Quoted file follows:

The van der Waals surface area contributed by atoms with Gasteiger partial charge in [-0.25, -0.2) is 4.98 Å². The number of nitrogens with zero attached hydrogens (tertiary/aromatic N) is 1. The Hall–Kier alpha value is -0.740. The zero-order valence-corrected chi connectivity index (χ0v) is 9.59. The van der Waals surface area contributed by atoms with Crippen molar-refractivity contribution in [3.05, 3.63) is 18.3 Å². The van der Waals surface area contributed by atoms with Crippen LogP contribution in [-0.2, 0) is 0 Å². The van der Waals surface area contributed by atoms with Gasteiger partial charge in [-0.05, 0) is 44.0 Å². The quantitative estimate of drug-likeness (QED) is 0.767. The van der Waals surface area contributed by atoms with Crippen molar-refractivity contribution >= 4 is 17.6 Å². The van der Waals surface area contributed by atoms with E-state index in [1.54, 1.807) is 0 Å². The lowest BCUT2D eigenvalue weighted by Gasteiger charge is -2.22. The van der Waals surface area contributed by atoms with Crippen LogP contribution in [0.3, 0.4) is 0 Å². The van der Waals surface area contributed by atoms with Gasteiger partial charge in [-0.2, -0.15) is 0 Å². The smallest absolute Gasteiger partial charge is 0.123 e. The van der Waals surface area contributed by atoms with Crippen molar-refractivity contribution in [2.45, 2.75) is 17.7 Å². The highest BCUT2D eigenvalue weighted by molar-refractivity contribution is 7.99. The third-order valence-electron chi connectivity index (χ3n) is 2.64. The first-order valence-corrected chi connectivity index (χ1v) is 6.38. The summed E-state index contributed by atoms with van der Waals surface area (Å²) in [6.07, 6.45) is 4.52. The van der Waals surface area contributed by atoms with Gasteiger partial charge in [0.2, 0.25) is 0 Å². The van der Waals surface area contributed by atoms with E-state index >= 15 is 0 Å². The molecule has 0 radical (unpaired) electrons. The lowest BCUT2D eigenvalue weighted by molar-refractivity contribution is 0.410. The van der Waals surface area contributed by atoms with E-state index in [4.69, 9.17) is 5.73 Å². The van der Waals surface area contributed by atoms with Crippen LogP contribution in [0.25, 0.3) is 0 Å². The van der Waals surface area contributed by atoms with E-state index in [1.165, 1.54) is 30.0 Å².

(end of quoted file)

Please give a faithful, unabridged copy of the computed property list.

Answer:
The van der Waals surface area contributed by atoms with Gasteiger partial charge in [-0.25, -0.2) is 4.98 Å². The number of nitrogens with zero attached hydrogens (tertiary/aromatic N) is 1. The Hall–Kier alpha value is -0.740. The zero-order valence-corrected chi connectivity index (χ0v) is 9.59. The van der Waals surface area contributed by atoms with Crippen molar-refractivity contribution in [3.05, 3.63) is 18.3 Å². The van der Waals surface area contributed by atoms with Crippen LogP contribution in [-0.2, 0) is 0 Å². The van der Waals surface area contributed by atoms with Gasteiger partial charge in [-0.05, 0) is 44.0 Å². The quantitative estimate of drug-likeness (QED) is 0.767. The van der Waals surface area contributed by atoms with Crippen molar-refractivity contribution >= 4 is 17.6 Å². The van der Waals surface area contributed by atoms with E-state index in [1.54, 1.807) is 0 Å². The lowest BCUT2D eigenvalue weighted by Gasteiger charge is -2.22. The van der Waals surface area contributed by atoms with Crippen LogP contribution in [0.3, 0.4) is 0 Å². The van der Waals surface area contributed by atoms with Gasteiger partial charge in [-0.2, -0.15) is 0 Å². The smallest absolute Gasteiger partial charge is 0.123 e. The van der Waals surface area contributed by atoms with Crippen molar-refractivity contribution in [2.45, 2.75) is 17.7 Å². The highest BCUT2D eigenvalue weighted by molar-refractivity contribution is 7.99. The third-order valence-electron chi connectivity index (χ3n) is 2.64. The first-order valence-corrected chi connectivity index (χ1v) is 6.38. The summed E-state index contributed by atoms with van der Waals surface area (Å²) in [6.07, 6.45) is 4.52. The van der Waals surface area contributed by atoms with Gasteiger partial charge in [0.2, 0.25) is 0 Å². The van der Waals surface area contributed by atoms with E-state index >= 15 is 0 Å². The molecule has 0 radical (unpaired) electrons. The lowest BCUT2D eigenvalue weighted by molar-refractivity contribution is 0.410. The van der Waals surface area contributed by atoms with E-state index in [4.69, 9.17) is 5.73 Å². The van der Waals surface area contributed by atoms with Crippen LogP contribution in [0.25, 0.3) is 0 Å². The van der Waals surface area contributed by atoms with E-state index in [1.165, 1.54) is 30.0 Å².